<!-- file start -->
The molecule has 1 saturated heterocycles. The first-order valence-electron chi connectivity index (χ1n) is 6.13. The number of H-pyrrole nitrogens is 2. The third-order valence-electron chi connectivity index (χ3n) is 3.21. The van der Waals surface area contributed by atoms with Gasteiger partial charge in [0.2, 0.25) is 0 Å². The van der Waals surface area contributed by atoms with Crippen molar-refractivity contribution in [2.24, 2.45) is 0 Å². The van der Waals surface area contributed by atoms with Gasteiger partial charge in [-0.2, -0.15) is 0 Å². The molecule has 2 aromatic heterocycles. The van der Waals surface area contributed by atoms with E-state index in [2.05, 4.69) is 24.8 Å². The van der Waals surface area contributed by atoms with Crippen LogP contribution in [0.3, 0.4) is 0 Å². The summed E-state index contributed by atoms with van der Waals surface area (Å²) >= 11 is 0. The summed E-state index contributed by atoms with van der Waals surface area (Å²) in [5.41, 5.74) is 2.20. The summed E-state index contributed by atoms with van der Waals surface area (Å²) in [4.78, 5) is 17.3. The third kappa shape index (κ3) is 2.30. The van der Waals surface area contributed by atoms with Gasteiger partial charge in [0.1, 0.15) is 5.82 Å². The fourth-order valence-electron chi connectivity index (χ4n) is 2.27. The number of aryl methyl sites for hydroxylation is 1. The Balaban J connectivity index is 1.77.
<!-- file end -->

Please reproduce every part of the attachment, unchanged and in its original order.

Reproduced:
The molecule has 1 saturated heterocycles. The first-order valence-electron chi connectivity index (χ1n) is 6.13. The number of H-pyrrole nitrogens is 2. The third-order valence-electron chi connectivity index (χ3n) is 3.21. The van der Waals surface area contributed by atoms with Gasteiger partial charge in [0.2, 0.25) is 0 Å². The van der Waals surface area contributed by atoms with Crippen molar-refractivity contribution in [2.24, 2.45) is 0 Å². The van der Waals surface area contributed by atoms with Gasteiger partial charge in [-0.2, -0.15) is 0 Å². The molecule has 2 aromatic heterocycles. The van der Waals surface area contributed by atoms with E-state index in [2.05, 4.69) is 24.8 Å². The van der Waals surface area contributed by atoms with Crippen LogP contribution in [0.3, 0.4) is 0 Å². The summed E-state index contributed by atoms with van der Waals surface area (Å²) >= 11 is 0. The summed E-state index contributed by atoms with van der Waals surface area (Å²) in [5.41, 5.74) is 2.20. The summed E-state index contributed by atoms with van der Waals surface area (Å²) in [4.78, 5) is 17.3. The third kappa shape index (κ3) is 2.30. The van der Waals surface area contributed by atoms with Gasteiger partial charge in [0.1, 0.15) is 5.82 Å². The fourth-order valence-electron chi connectivity index (χ4n) is 2.27. The number of aryl methyl sites for hydroxylation is 1. The Balaban J connectivity index is 1.77.